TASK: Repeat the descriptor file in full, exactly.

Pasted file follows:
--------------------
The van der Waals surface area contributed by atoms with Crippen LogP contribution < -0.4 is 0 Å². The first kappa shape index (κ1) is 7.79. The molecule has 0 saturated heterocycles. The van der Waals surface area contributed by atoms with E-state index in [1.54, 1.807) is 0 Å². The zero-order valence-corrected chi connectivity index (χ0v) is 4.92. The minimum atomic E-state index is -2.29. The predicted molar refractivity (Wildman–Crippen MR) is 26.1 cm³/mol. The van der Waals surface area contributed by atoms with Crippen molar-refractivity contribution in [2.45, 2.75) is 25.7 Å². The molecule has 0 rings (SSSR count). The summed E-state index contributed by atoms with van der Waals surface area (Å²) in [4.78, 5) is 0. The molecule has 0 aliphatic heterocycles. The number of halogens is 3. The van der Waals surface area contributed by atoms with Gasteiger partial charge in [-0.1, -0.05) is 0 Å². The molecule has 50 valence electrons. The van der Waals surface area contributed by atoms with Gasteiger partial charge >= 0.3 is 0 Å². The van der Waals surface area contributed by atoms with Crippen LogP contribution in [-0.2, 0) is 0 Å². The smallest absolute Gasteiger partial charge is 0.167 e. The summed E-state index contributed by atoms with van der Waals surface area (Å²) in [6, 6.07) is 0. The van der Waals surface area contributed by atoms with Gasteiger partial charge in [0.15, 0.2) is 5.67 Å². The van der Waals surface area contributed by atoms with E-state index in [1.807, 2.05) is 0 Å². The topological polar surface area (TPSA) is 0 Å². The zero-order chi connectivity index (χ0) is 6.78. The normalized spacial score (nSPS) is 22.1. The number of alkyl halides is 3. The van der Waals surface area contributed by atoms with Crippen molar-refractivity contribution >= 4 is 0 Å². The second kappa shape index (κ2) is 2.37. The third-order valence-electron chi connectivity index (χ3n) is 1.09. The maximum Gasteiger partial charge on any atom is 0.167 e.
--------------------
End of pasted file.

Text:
The van der Waals surface area contributed by atoms with Crippen LogP contribution < -0.4 is 0 Å². The first kappa shape index (κ1) is 7.79. The molecule has 0 saturated heterocycles. The van der Waals surface area contributed by atoms with E-state index in [1.54, 1.807) is 0 Å². The zero-order valence-corrected chi connectivity index (χ0v) is 4.92. The minimum atomic E-state index is -2.29. The predicted molar refractivity (Wildman–Crippen MR) is 26.1 cm³/mol. The van der Waals surface area contributed by atoms with Crippen molar-refractivity contribution in [2.45, 2.75) is 25.7 Å². The molecule has 0 rings (SSSR count). The summed E-state index contributed by atoms with van der Waals surface area (Å²) in [4.78, 5) is 0. The molecule has 0 aliphatic heterocycles. The number of halogens is 3. The van der Waals surface area contributed by atoms with Gasteiger partial charge in [-0.1, -0.05) is 0 Å². The molecule has 50 valence electrons. The van der Waals surface area contributed by atoms with Gasteiger partial charge >= 0.3 is 0 Å². The van der Waals surface area contributed by atoms with Crippen LogP contribution in [-0.2, 0) is 0 Å². The smallest absolute Gasteiger partial charge is 0.167 e. The summed E-state index contributed by atoms with van der Waals surface area (Å²) in [6, 6.07) is 0. The van der Waals surface area contributed by atoms with Gasteiger partial charge in [0.15, 0.2) is 5.67 Å². The van der Waals surface area contributed by atoms with E-state index in [1.807, 2.05) is 0 Å². The topological polar surface area (TPSA) is 0 Å². The zero-order chi connectivity index (χ0) is 6.78. The normalized spacial score (nSPS) is 22.1. The number of alkyl halides is 3. The van der Waals surface area contributed by atoms with Crippen molar-refractivity contribution >= 4 is 0 Å². The second kappa shape index (κ2) is 2.37. The third-order valence-electron chi connectivity index (χ3n) is 1.09. The maximum Gasteiger partial charge on any atom is 0.167 e.